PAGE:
The incredible distance covered and huge altitude differences along the route make this mountain race truly amazing. The three-person teams start in either Zermatt or Arolla (shorter route). Extensive mountaineering experience is a must and participants must be physically, mentally and technically prepared for the competition. It is also essential that team members work as a unit as well as support the other participants during the race. Friendship, caution, recognising one’s own limits and respecting the mountains and nature are all part of the Patrouille des Glaciers.
The Swiss Army has organised this historic race since it began. Teams comprise three athletes and one substitute. Both men and women who are over 20 years old in the competition year can start the race from Zermatt.
The Patrouille des Glaciers has two routes of different lengths. The long Route Z goes from Zermatt to Verbier and the shorter route A starts from Arolla. Both routes cover thousands of metres of elevation.
Route Z: Zermatt–Verbier
Distance: 57.5 km
Ascent: +4,386 m
Descent: -4,519 m
Route A: Arolla–Verbier
Distance: 29.6 km
Ascent: +2,200 m
Descent: -2,728 m
The start of the race, late in the evening in the village of Zermatt, is amazing. Athletes, all keen to begin the adventure, and spectators cheering on Bahnhofstrasse create a fantastic atmosphere. It's an emotional moment that's incredible to be part of.
The origins of the Patrouille des Glaciers lie back in 1943 during the Second World War. The Swiss Army was charged with defending the south-eastern region of the Swiss Alps. The objective of the course was to test soldiers’ stamina, dedication and perseverance. Two captains, Rodolphe Tissières and Roger Bonvin (who would later become a Swiss Federal councillor), set up this very special team race. The well-known "Haute Route " between Zermatt and Verbier was already an established route. This route normally takes four days to complete, but the aim of the Patrouille des Glaciers is to cover the distance in a single stage.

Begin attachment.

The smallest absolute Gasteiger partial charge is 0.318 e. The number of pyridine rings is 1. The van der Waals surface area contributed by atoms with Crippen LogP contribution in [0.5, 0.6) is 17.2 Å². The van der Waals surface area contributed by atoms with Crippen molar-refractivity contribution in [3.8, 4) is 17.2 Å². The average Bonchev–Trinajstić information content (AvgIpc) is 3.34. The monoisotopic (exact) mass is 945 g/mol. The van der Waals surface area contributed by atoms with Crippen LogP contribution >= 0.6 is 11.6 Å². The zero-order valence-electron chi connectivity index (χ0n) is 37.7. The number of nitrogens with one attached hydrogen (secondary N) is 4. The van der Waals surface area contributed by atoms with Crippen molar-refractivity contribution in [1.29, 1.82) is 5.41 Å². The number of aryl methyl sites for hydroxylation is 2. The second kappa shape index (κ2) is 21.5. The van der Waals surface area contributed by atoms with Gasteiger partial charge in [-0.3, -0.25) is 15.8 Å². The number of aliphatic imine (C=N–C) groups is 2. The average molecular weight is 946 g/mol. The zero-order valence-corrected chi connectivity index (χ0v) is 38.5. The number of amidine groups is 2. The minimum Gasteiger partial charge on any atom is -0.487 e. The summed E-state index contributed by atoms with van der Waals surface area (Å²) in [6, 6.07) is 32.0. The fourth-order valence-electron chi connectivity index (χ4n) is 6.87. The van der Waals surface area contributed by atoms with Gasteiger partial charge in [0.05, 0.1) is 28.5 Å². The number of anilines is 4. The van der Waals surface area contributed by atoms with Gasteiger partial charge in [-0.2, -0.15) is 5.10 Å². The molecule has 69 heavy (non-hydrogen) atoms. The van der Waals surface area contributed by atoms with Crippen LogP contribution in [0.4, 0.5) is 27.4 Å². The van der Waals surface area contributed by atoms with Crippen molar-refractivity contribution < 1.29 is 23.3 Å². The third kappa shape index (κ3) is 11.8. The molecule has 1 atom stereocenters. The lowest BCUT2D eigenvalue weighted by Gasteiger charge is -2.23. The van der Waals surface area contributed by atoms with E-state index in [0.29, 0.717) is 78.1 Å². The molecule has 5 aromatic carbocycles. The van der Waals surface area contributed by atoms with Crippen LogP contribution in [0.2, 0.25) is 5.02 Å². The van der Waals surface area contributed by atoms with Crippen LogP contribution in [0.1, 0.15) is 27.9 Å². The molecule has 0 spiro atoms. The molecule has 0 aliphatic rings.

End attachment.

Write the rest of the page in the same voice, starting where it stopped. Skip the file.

A tragic accident occurred during the third event in spring 1949. A military team fell into a crevasse on the Mont-Miné glacier between Arolla and Verbier and were only found eight days later. An event that had begun with such enthusiasm ended with tragic images. People in the region were so shocked that the Swiss military banned the event.
A smaller version of the Patrouille des Glaciers continued in the Lower Valais. The desire to re-start the event gradually grew, until permission was granted in 1983 to organise a new race.
Changes over time
Then as now, there are strict requirements to ensure participants’ safety on all sections of the Alpine route.
The increasing trend for extreme outdoor events has resulted in an ever-expanding field of participants. There is therefore now a multi-stage registration process, with priority given to Swiss military teams. The remaining places are then allocated to civilian teams. The number of three-person teams is limited to 1,400.
More information: https://www.pdg.ch/en